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Two-Minute Take: PEPFAR Matters to Americans
Why does PEPFAR matter to Americans?
First, PEPFAR is an investment that the American people have been making that lets others know we care about human life. When it was first put in place, the United States had good access to life-saving drugs at a relatively affordable cost to treat AIDS, and millions on the continent of Africa were dying solely because they didn’t have access to these same drugs. Letting your place of birth determine whether you would live or not is a patently unfair and unjust reality. PEPFAR came at the height of the HIV pandemic – when an entire generation was threatened with extinction – and kept countries from the brink of despair. In fact, because of PEPFAR over 14 million people are now living with HIV who would have otherwise died.
In addition to the moral imperative to help our fellow man, investing in global health is a smart thing to do from an economic, health, and security perspective. AIDS was ravaging countries and entire populations of people, which brings instability. PEPFAR has turned that around. Our investments have also supported the infrastructure of health care systems in Africa, which allows them to better handle other health outbreaks that now quickly reach our shores. For example, the grave losses suffered during the Ebola outbreak in 2014 are predominantly attributed to weak healthcare systems; but countries whose healthcare systems are more robust and responsive, due in large part to PEPFAR investments, were better prepared to quickly control the outbreak. As Ebola rears again in the Democratic Republic of Congo, the country’s healthcare system will be tested.
Tell us about the new partnership with PEPFAR and UNAIDS.
After President Bush left office and continued to travel to Africa, he noted the successes he was seeing on the ground on HIV/AIDS. Yet another challenge was still looming—women were living with HIV but dying from cervical cancer. Women living with HIV are five times more likely to develop cervical cancer, and it is the number one cancer killer of women in sub-Saharan Africa.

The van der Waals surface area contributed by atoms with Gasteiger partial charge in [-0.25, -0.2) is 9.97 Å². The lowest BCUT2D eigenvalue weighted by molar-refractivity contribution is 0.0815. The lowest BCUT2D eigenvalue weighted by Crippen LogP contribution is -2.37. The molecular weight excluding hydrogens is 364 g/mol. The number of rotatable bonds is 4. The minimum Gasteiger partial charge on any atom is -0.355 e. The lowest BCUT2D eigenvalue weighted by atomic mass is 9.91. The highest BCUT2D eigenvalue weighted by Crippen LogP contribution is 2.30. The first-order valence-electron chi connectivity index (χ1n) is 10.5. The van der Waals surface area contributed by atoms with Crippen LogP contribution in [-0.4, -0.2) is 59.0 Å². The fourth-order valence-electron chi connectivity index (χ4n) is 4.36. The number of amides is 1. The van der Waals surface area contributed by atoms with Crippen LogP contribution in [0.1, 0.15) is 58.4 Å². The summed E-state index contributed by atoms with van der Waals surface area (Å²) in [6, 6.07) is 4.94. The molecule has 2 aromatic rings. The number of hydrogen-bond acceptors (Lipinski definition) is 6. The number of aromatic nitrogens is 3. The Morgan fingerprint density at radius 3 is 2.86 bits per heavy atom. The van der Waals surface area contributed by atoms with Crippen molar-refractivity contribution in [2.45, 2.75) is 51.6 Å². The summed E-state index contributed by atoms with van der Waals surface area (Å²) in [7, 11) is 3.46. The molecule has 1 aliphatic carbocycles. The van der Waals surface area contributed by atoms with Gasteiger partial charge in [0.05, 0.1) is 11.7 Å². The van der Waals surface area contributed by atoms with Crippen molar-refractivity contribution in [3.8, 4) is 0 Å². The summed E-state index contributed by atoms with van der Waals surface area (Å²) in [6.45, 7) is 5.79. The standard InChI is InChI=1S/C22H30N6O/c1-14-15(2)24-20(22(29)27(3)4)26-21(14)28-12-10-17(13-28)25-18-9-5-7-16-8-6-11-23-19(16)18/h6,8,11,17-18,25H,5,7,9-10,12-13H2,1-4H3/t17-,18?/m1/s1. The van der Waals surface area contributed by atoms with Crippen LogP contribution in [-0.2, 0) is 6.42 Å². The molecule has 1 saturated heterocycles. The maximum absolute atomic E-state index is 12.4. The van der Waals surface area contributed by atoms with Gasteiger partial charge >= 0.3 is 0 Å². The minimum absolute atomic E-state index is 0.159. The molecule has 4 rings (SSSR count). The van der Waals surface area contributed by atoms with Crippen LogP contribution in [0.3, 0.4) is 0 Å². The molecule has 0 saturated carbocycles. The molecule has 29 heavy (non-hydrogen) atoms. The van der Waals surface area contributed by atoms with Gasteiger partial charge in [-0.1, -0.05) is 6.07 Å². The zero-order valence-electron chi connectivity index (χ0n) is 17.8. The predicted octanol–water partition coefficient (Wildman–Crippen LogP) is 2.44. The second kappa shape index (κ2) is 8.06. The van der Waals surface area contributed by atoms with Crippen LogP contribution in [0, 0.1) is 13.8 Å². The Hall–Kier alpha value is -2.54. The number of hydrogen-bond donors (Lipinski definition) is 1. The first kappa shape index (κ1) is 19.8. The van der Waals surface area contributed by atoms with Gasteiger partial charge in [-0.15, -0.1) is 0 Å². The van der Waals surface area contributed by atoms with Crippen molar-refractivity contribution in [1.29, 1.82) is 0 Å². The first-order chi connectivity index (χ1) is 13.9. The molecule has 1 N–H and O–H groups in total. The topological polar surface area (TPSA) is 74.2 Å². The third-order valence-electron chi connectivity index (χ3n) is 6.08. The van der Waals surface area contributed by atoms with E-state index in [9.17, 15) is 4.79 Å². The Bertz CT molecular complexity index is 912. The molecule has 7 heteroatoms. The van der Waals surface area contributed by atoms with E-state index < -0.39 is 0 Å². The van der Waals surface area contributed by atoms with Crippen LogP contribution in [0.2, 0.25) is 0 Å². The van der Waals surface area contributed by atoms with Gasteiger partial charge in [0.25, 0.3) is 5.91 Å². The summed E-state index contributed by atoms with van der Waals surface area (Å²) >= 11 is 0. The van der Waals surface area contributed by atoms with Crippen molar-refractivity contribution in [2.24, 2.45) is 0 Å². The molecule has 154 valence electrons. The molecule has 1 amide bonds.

Over the past 7 years, the Bush Institute has been working through our Pink Ribbon Red Ribbon program to address cervical cancer on the ground and has achieved some significant results: over half a million women screened and 150,000 girls vaccinated against HPV, which causes most cases of cervical cancer. But we also knew we could do more, so we spent the past year reviewing our strategy in coordination with PEPFAR to determine how we could have even more impact.
That resulted in our new partnership with PEPFAR and UNAIDS, the Partnership to End AIDS and Cervical Cancer, which will focus even more acutely on ending cervical cancer for HIV positive women. We will engage with country governments to ensure that HIV positive women and girls are the priority in national cancer control plans and programs, work to secure increased investments for HPV vaccinations, and convene leaders to assess and improve implementation efforts. PEPFAR is making an initial $30 million investment for cervical cancer in eight countries with high HIV prevalence, a three-fold increase over previous investments. This allows us to reach more women in more countries and build this vaccination, screening, and treatment into the health care systems that are also delivering HIV/AIDS screening and treatment.
Holly Kuzmich serves as Executive Director of the George W. Bush Institute and Senior Vice President at the George W. Bush Presidential Center. She oversees the strategy and management of the Bush Institute, an action-oriented policy organization that cultivates leaders, fosters policies to solve today’s most pressing challenges, and takes action to save and change lives. Specific areas of focus within the Institute include education reform, economic growth, human freedom and democracy, global health, the military service initiative, the women’s initiative, and the Presidential Leadership Scholars program. Holly also serves as a member of the management team of the Bush Center, leading strategic planning and budgeting and board relations.
Previously, she was Vice President and COO of Margaret Spellings & Company, a public policy consulting firm with a specialty in education and workforce issues at the national, state, and local levels. Holly also served as the Assistant Secretary for Legislation and Congressional Affairs and Deputy Chief of Staff at the U.S. Department of Education. In those roles, she served as the main liaison with Congress, the White House, and the Office of Management and Budget on education policy issues including the No Child Left Behind Act and the Higher Education Act and oversaw policy development within the agency.
Holly came to the Department from the White House Domestic Policy Council, where she served as Associate Director for Education. Prior to that, she spent five years working in the U.S. Senate on domestic policy issues.
A native of South Bend, Indiana, she received her bachelor's degree from Northwestern University.Full Bio